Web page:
Bluegrass and brown gas

Bluegrass and brown gas
Ruminants chew and fart anew
Frackers drill while oceans rise
Methane bubbles burst as climate changes
Coal burns, oil burns, forests burn
Dollars sought and politicians bought
Who cares if the earth dies?
I’ve got mine and it’s divine
God favors the wealthy
Lefties can rot here on earth
If you are poor
It’s your own fault
It says so in the Bible
According to my preacher man
He’s the guy with a McMansion
A private jet and a Florida tan.

Delta loss

Some of the most productive land on earth is contained in river deltas and they all will be lost in the next few decades as oceans rise everywhere. For a preview of what delta loss will look like, look no farther than the Nile delta. Because of the Aswan High Dam, less silt is being deposited throughout the Nile valley. And that is most obvious in the Nile delta where seawater encroaches on productive farm land and renders it unusable before it erodes into the sea.

Under a Green Sky

Under a Green Sky,  Global Warming, the Mass Extinctions of the Past, and What They Can Tell Us about Our Future by Peter D. Ward published in 2007. Climate varies in regular cycles of varying lengths. We live now at the end of a time of stability that is relatively rare. Humanity has flourished in a long period of the stability of what we consider to be normal climate, but in fact is very rare. Adding carbon dioxide to the atmosphere as we are will accelerate change and return us to a climate that varies markedly. In the future, coastlines will be different, crops will suffer, and many millions will die from starvation and/or war. I recommend this book.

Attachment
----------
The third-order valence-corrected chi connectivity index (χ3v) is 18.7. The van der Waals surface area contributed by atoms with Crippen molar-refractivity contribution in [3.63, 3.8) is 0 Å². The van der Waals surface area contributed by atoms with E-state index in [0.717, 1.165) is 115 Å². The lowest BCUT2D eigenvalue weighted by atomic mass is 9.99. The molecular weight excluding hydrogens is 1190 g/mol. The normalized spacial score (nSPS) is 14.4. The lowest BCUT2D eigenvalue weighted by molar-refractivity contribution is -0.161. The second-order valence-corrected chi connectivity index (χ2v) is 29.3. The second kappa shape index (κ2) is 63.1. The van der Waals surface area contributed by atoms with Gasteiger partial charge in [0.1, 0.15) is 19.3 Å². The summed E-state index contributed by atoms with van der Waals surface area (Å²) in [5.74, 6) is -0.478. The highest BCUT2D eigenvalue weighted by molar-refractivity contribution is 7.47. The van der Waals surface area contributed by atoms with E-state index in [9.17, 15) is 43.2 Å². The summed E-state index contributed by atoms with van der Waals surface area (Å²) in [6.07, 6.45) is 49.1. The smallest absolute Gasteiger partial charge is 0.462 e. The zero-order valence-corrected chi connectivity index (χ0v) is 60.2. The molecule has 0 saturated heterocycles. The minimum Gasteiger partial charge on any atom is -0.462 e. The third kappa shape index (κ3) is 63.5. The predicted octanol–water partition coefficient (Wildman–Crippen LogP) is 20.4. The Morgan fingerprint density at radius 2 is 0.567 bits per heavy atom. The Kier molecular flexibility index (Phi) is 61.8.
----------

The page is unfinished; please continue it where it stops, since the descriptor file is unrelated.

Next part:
New York, 2140

New York, 2140 by Kim Stanley Robinson. One writer’s vision of the world in 2140 when the oceans have risen 50 feet. New York City is a new Venice while Venice, Italy, presumably is totally underwater. The Greenland icecap lasted longer than expected because the underlying geography is a bowl surrounded by mountains. On the other hand, Antarctica slopes down to the seas around it. Once the ice there started to move, it moved relatively rapidly. Rising seas forced millions to relocate inland if they could. Globalization was disrupted as the world’s harbors were rebuilt and then rebuilt again to service container ships and oil tankers.

Robinson extrapolates today’s financial cycles into the future and the rich are richer and the poor and displaced struggle to survive. Finally after a severe hurricane devastates lower New York, the poor declare a rent strike to topple the status quo. This time the Federal Reserve does not bail out the banks; it nationalizes them, putting the people in charge for a change.